A previously-rejected 270,000 intensive chicken farm near Grantham has received backlash from animal rights campaigners after plans have been resubmitted to the council.
South Kesteven District Council rejected the proposals in February 2020 due to concerns from the Woodland Trust over the impact of ammonia on a nearby ancient woodland.
This is the second time in a week PETA (People for the Ethical Treatment of Animals) has put pressure on a Lincolnshire council over chicken farm plans. Last week, West Lindsey District Council approved an egg farm with 32,000 hens in Laughterton.
If approved in South Kesteven’s Planning Committee next Wednesday, the plans will see a six-shed farm built at High Dike, in Great Ponton.
Elisa Allen, PETA UK’s director said: “South Kesteven District Council has a duty to the taxpaying public, not to a bullying business that will bring misery and death to thousands of sensitive animals – it’s that simple.
“Knowing that on industrial broiler farms, chickens are reared to grow so large that some cannot even stand or support their own unnatural weight and the ammonia from their accumulated waste burns their lungs and skin, how could the council possibly allow such an operation?
“This disgusting factory farm would be a blight on the local landscape and devastating for the community and the environment.
“For the sake of millions of birds – this facility would house up to 270,000 at a time – and local residents, councillors must honour their original decision and reject this proposal.”
PETA gifted the council a vegan hamper as thanks for rejecting initial proposals.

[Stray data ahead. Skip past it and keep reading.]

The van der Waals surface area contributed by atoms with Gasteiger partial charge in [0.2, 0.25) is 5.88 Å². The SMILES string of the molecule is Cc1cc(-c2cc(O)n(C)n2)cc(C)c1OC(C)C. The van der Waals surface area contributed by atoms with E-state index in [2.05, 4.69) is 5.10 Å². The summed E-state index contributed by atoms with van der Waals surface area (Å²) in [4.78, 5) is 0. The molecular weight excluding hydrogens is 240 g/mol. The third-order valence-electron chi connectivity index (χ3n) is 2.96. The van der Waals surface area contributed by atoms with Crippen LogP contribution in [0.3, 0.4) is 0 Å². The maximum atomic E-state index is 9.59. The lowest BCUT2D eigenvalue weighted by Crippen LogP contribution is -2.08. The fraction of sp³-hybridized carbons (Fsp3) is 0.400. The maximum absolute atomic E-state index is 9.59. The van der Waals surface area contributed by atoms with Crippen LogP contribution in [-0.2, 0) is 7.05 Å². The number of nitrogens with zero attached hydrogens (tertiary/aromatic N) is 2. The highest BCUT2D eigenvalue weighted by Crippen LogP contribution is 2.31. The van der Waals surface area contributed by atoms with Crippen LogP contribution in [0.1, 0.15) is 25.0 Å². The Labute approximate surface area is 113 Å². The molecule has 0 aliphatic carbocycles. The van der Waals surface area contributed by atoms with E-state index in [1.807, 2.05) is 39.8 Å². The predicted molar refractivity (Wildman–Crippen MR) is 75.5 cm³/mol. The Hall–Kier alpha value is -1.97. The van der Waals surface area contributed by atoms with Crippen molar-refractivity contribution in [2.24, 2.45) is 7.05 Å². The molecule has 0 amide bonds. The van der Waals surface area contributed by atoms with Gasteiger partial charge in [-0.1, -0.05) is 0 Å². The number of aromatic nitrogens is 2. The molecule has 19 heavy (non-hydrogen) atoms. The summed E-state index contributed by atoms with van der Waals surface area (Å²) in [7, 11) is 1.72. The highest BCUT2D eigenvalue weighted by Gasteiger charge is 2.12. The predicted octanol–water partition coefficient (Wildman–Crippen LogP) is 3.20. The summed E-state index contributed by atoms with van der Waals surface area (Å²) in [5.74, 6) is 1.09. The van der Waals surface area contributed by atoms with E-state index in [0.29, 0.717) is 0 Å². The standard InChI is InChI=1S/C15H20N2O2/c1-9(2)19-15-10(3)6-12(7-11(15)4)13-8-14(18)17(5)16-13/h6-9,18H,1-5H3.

Developers RSK ADAS Ltd said: “The proposed development is needed to meet an existing market demand for UK sourced poultry.
“It is economically and environmentally preferable to meet this demand through diversification of developing new sites, such as at land near Railway Farm, which will breathe new industry into the rural economy of Grantham.”
Previously, a nearby school said parents had threatened to remove their children and that its existence was “under threat”.
Councillors were also angered by a “threatening” and “intimidating” letter from the applicant’s solicitor.
The Woodland Trust has maintained its objection to the application with regards to the ancient woodland.
A report before councillors next Wednesday says an appeal to the decision was made, but later withdrawn.
Compared to 144 objections and a 25,000 signature petition last year, only 13 households have raised concerns to this latest application.
The application is also supported by Great Ponton Parish Council and no objections have been received from the Environment Agency, Lincolnshire County Council Highways or Natural England.